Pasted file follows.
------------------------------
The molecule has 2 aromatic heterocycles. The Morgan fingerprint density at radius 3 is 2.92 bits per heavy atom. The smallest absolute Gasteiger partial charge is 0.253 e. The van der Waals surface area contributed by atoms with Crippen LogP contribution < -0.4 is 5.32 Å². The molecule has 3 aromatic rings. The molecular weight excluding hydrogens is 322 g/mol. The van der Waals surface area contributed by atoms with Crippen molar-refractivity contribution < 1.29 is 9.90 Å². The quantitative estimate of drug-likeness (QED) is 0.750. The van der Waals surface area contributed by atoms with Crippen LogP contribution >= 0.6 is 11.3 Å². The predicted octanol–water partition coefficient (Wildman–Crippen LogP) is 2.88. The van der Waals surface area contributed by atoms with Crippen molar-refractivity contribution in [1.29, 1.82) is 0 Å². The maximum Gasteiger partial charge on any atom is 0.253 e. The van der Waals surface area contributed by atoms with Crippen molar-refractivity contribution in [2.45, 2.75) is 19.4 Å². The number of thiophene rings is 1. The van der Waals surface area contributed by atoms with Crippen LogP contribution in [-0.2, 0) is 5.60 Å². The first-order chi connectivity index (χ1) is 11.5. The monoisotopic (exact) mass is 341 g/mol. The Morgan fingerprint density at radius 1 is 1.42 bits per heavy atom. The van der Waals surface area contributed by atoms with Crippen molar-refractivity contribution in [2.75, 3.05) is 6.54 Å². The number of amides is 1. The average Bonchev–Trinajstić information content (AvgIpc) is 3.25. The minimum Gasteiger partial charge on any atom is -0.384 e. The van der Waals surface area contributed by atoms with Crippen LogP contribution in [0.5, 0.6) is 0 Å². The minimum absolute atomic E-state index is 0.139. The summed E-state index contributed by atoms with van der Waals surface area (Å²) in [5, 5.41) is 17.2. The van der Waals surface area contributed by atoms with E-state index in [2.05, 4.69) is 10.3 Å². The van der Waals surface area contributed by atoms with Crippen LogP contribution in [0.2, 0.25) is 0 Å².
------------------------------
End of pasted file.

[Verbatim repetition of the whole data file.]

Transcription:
The molecule has 2 aromatic heterocycles. The Morgan fingerprint density at radius 3 is 2.92 bits per heavy atom. The smallest absolute Gasteiger partial charge is 0.253 e. The van der Waals surface area contributed by atoms with Crippen LogP contribution < -0.4 is 5.32 Å². The molecule has 3 aromatic rings. The molecular weight excluding hydrogens is 322 g/mol. The van der Waals surface area contributed by atoms with Crippen molar-refractivity contribution < 1.29 is 9.90 Å². The quantitative estimate of drug-likeness (QED) is 0.750. The van der Waals surface area contributed by atoms with Crippen LogP contribution >= 0.6 is 11.3 Å². The predicted octanol–water partition coefficient (Wildman–Crippen LogP) is 2.88. The van der Waals surface area contributed by atoms with Crippen molar-refractivity contribution in [1.29, 1.82) is 0 Å². The maximum Gasteiger partial charge on any atom is 0.253 e. The van der Waals surface area contributed by atoms with Crippen molar-refractivity contribution in [2.45, 2.75) is 19.4 Å². The number of thiophene rings is 1. The van der Waals surface area contributed by atoms with Crippen LogP contribution in [-0.2, 0) is 5.60 Å². The first-order chi connectivity index (χ1) is 11.5. The monoisotopic (exact) mass is 341 g/mol. The Morgan fingerprint density at radius 1 is 1.42 bits per heavy atom. The van der Waals surface area contributed by atoms with Crippen molar-refractivity contribution in [2.75, 3.05) is 6.54 Å². The number of amides is 1. The average Bonchev–Trinajstić information content (AvgIpc) is 3.25. The minimum Gasteiger partial charge on any atom is -0.384 e. The van der Waals surface area contributed by atoms with Crippen LogP contribution in [0.5, 0.6) is 0 Å². The minimum absolute atomic E-state index is 0.139. The summed E-state index contributed by atoms with van der Waals surface area (Å²) in [5, 5.41) is 17.2. The van der Waals surface area contributed by atoms with E-state index in [2.05, 4.69) is 10.3 Å². The van der Waals surface area contributed by atoms with Crippen LogP contribution in [0.2, 0.25) is 0 Å².